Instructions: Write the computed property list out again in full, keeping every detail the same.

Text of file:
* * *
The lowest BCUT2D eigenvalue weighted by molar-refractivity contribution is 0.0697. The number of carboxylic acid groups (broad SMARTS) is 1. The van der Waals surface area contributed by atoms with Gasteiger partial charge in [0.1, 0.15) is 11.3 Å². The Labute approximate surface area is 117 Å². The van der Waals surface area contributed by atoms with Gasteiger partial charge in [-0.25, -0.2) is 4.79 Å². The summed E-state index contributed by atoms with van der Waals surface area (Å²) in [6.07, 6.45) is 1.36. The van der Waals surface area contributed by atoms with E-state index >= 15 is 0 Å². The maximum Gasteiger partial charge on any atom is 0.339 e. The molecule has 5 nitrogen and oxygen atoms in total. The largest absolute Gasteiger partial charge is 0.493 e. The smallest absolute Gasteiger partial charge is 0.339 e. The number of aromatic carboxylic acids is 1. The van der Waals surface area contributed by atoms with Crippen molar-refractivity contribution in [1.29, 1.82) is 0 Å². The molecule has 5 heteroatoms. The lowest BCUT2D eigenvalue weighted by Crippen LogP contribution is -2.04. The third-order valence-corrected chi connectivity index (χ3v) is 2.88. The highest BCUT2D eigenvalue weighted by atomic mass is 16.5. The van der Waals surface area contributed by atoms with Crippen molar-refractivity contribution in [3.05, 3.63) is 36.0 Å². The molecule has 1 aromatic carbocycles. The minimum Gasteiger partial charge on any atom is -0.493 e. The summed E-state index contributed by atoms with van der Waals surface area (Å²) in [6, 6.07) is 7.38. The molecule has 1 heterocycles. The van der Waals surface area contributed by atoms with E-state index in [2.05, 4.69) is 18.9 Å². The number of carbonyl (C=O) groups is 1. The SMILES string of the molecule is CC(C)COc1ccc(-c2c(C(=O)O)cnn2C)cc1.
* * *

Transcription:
The lowest BCUT2D eigenvalue weighted by molar-refractivity contribution is 0.0697. The number of carboxylic acid groups (broad SMARTS) is 1. The van der Waals surface area contributed by atoms with Gasteiger partial charge in [0.1, 0.15) is 11.3 Å². The Labute approximate surface area is 117 Å². The van der Waals surface area contributed by atoms with Gasteiger partial charge in [-0.25, -0.2) is 4.79 Å². The summed E-state index contributed by atoms with van der Waals surface area (Å²) in [6.07, 6.45) is 1.36. The van der Waals surface area contributed by atoms with E-state index >= 15 is 0 Å². The maximum Gasteiger partial charge on any atom is 0.339 e. The molecule has 5 nitrogen and oxygen atoms in total. The largest absolute Gasteiger partial charge is 0.493 e. The smallest absolute Gasteiger partial charge is 0.339 e. The number of aromatic carboxylic acids is 1. The van der Waals surface area contributed by atoms with Crippen molar-refractivity contribution in [1.29, 1.82) is 0 Å². The molecule has 5 heteroatoms. The lowest BCUT2D eigenvalue weighted by Crippen LogP contribution is -2.04. The third-order valence-corrected chi connectivity index (χ3v) is 2.88. The highest BCUT2D eigenvalue weighted by atomic mass is 16.5. The van der Waals surface area contributed by atoms with Crippen molar-refractivity contribution in [3.05, 3.63) is 36.0 Å². The molecule has 1 aromatic carbocycles. The minimum Gasteiger partial charge on any atom is -0.493 e. The summed E-state index contributed by atoms with van der Waals surface area (Å²) in [6, 6.07) is 7.38. The molecule has 1 heterocycles. The van der Waals surface area contributed by atoms with E-state index in [2.05, 4.69) is 18.9 Å². The number of carbonyl (C=O) groups is 1. The SMILES string of the molecule is CC(C)COc1ccc(-c2c(C(=O)O)cnn2C)cc1.